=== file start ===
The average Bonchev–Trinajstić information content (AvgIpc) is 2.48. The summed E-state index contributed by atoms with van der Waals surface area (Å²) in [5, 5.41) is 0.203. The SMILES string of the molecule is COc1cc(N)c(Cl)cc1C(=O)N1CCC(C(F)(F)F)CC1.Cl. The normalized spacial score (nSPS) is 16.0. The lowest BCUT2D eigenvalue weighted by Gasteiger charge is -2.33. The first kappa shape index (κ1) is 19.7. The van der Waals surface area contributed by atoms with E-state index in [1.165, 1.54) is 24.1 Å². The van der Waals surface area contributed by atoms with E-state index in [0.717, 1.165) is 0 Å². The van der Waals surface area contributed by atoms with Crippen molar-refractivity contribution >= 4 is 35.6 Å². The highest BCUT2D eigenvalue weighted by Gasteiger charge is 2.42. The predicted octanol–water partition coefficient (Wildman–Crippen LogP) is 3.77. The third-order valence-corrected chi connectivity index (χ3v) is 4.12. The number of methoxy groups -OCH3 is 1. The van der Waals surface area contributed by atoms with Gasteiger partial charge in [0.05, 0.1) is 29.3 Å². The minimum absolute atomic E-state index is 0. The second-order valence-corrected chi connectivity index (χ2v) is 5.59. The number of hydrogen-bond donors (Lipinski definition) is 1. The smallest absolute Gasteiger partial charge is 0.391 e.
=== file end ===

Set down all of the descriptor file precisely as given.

The average Bonchev–Trinajstić information content (AvgIpc) is 2.48. The summed E-state index contributed by atoms with van der Waals surface area (Å²) in [5, 5.41) is 0.203. The SMILES string of the molecule is COc1cc(N)c(Cl)cc1C(=O)N1CCC(C(F)(F)F)CC1.Cl. The normalized spacial score (nSPS) is 16.0. The lowest BCUT2D eigenvalue weighted by Gasteiger charge is -2.33. The first kappa shape index (κ1) is 19.7. The van der Waals surface area contributed by atoms with E-state index in [1.165, 1.54) is 24.1 Å². The van der Waals surface area contributed by atoms with E-state index in [0.717, 1.165) is 0 Å². The van der Waals surface area contributed by atoms with Crippen molar-refractivity contribution >= 4 is 35.6 Å². The highest BCUT2D eigenvalue weighted by Gasteiger charge is 2.42. The predicted octanol–water partition coefficient (Wildman–Crippen LogP) is 3.77. The third-order valence-corrected chi connectivity index (χ3v) is 4.12. The number of methoxy groups -OCH3 is 1. The van der Waals surface area contributed by atoms with Gasteiger partial charge in [0.05, 0.1) is 29.3 Å². The minimum absolute atomic E-state index is 0. The second-order valence-corrected chi connectivity index (χ2v) is 5.59. The number of hydrogen-bond donors (Lipinski definition) is 1. The smallest absolute Gasteiger partial charge is 0.391 e.